Senate accepts ‘half a loaf’ approach on intermediate court

The state Senate believes half the intermediate court it had envisioned is better than none.

Senators concurred today to House changes to a bill establishing the midlevel court. The bill now goes to Gov. Jim Justice, who expressed support for the intermediate court in his annual State of the State address.

Gov. Jim Justice

“Tonight I also want to strongly support and hope like crazy it gets in through this year is an intermediate Court of Appeals,” Justice, a Republican, said during his address.

The issue has been promoted for years in West Virginia and was among the recommendations of a 2009 judicial reform panel established by then-Gov. Joe Manchin, a Democrat.

The state Senate has passed versions of the intermediate court for several years in a row. The concept has often washed ashore in the House, including last year.

This year, the House of Delegates trimmed the districts of the court from two to just one. And the number of judges were cut from six to three.

But that was enough for most senators to want to get started.

Mike Romano

Senator Mike Romano, D-Harrison, has argued against the intermediate court over the years, saying it’s unnecessary. Today, Romano said the reduced resources for the court under the House version makes it more likely the court will be a bottleneck to complicate resolving cases.

“I continue to oppose this bill, and its current form just demonstrates how we’re playing with fire. Here we’ve taken six intermediate court judges and made them three, gone from two divisions to one,” Romano said.

“We’re creating a clear bottleneck that we warned of when we had the two divisions — and adding 12 to 18 months to every case.”

The West Virginia Appellate Reorganization Act would establish an intermediate court to review civil cases between the circuit court and Supreme Court levels. It would also review issues such as workers compensation cases and final orders from family court.

The three judges on the intermediate court would receive appointments to staggered terms to fill out the court at first, with regular elections for 10-year terms after that. The judges would make $142,000 a year. Proceedings are anticipated to take place in already-available public buildings.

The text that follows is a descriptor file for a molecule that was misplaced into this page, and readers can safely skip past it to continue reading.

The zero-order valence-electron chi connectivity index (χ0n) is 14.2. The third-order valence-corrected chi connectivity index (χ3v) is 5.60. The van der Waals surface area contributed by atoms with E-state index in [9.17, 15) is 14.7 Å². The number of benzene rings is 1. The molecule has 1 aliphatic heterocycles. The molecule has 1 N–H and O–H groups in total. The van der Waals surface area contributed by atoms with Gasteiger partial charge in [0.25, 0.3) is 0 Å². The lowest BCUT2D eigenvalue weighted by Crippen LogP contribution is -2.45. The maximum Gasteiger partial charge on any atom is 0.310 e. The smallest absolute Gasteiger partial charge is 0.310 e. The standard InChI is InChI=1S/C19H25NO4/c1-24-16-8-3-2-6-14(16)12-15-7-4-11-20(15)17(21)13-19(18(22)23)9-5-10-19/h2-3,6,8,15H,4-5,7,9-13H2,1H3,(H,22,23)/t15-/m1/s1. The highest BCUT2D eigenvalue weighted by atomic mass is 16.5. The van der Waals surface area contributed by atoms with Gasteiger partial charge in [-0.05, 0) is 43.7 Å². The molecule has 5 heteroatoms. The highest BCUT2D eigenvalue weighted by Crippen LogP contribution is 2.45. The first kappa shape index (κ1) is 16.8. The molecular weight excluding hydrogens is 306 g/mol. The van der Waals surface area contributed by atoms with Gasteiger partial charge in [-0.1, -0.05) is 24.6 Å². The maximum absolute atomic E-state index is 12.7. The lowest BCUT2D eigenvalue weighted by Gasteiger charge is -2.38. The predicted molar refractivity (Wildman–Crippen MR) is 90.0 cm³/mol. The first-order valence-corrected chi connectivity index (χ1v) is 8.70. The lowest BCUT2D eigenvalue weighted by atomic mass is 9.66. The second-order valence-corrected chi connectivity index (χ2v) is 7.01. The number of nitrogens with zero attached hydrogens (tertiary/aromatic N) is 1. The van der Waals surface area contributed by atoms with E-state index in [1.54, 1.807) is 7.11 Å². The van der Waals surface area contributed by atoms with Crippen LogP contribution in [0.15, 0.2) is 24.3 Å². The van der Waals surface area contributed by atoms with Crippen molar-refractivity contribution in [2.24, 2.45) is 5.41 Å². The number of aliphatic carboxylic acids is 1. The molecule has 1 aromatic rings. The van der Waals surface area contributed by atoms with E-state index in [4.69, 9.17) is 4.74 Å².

A big change is that the Senate had envisioned two districts, north and south. The House version has only one district that covers the whole state.

The estimated cost to establish the intermediate court for 2023 was almost $7.9 million for the Senate bill. The House bill trims that to an estimated $3.6 million.

Every year after that, Senate version would be about $5.7 million. The bill under consideration by the House would have an estimated continuing cost of $2.1 million.

And the Senate bill had judges serving 12-year terms. The House bill trims that to 10-year terms.

Barry Bruce

During debate this week in the House, Delegate Barry Bruce, R-Greenbrier, said he had assessed the House bill as a long-practicing lawyer. He said he liked the Senate version and its two panels, but he doesn’t think the House version is adequate.

“There’s no way three judges can hear the caseload that’s going to be presented,” Bruce said.

Danielle Waltz

Attorney Danielle Waltz, who has been lobbying for the intermediate court on behalf of the U.S. Chamber of Commerce, expressed appreciation for the Senate’s sign-off on the bill.

“Thank you to the Senate for its bipartisan support for creating an intermediate court,” Waltz said.

“This is an issue that’s been discussed in West Virginia for more than a decade, and I’m pleased that it’s gotten across the finish line. This is a big win for West Virginia and allows it to join the vast majority of states.”





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